The intangible spirit that resides in the former haunts of great men evokes their memories with more clarity and resonance.  You remember how I once went with you to Metapontum, and refused to go to our lodgings until I had made a detour to see the seat that Pythagoras had actually sat on, and where he had finally left this mortal life. [V.2]

The dialogues take place at villas in Tusculum and Cumae (there is also a dialogue in Athens).  I knew that if I could actually walk the ground of these places (which to me is hallowed ground), I would be able to get a feel for mood of the dialogues.  It would add something special to the work.  Actual photographs of these places would give readers an entirely new dimension to the learning experience.

With these goals in mind, I set out for Italy in May 2018 to see the actual places where the dialogues were supposed to have taken place.  I wanted to feel the air, walk the ground, and absorb the atmosphere.

A scene in the Alban Hills on the road to Tusculum

I also believe that having illustrations in this type of serious work helps to relieve and refresh the readers’s mind.  Even the most stimulating philosophy can tax the reader’s endurance, and seeing photographs helps to restore the reader’s attention.  If nothing else, illustrations can be a welcome break from the flow of verbiage.

Besides photographs, a number of old engravings from the golden age of printing have also been added.

Additional Features.  As in previous translations, there is a topical organization chart for easy location of subject matter (a feature that has proven very popular for readers of my translation of On Duties), hundreds of explanatory footnotes, additional commentaries, and a detailed index of terms and names.

This is a translation of On Moral Ends for the new millennium.  It is ideal for the motivated reader, the serious student, or anyone wanting to hear wonderful explanations of Stoicism and Epicureanism.  It seeks to make this profound work available and understandable to a new generation of readers.

More announcements will follow when the publication date approaches.  Additional questions can be addressed to


I composed a title page and dedication page in Latin, to pay homage to the golden era of the printer’s art.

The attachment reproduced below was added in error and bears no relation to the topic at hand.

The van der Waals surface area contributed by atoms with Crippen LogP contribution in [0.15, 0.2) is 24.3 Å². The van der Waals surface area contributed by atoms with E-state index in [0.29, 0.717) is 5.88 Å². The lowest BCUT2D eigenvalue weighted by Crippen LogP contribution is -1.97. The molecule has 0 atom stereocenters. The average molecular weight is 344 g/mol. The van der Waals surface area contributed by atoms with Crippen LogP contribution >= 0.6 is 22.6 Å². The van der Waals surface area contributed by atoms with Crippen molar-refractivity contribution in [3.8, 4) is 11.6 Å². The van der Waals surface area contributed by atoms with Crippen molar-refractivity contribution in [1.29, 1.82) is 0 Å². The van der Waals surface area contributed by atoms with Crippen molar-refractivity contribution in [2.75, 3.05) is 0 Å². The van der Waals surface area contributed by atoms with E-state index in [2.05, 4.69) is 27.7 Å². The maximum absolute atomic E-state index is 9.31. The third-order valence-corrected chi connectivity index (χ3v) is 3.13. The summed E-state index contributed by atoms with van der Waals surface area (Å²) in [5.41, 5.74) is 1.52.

Dedication page written in homage to the beautiful printed books of the 16th, 17th, and 18th centuries. 


13 thoughts on “Coming In December 2018: A New Annotated And Illustrated Translation Of Cicero’s “On Moral Ends”

  1. Aw yeah, Christmas present to myself organised. This book looks exciting.

    Quintus, when you have approached translating the last few works that you have worked on, have you ever come across a part in one of the texts that when you first read it, either in a translated version or the original Latin, that you understood to be one way, but now that you are diligently studying the text in order to best translate it, that you have found to mean something completely different?

    Liked by 1 person

    • Yes. It is rare, but you do occasionally find places where earlier translators have omitted things, mistranslated words or phrases, or garbled a sentence. Every translator brings his own perspective to the table, and that is to be expected, but in some cases actual errors can be found.


  2. I have just ordered your Sallust and Cicero on This is great news. Thank you so much for your efforts. And I love your podcasts.

    Liked by 1 person

  3. Excellent, I’ve been selfishly thinking about when you would publish another translation. On Duties and Stoic Paradoxes have become particularly dog-eared.

    More so, it’s been a while since I visited the site. Hope life’s been good to you Q.

    Liked by 1 person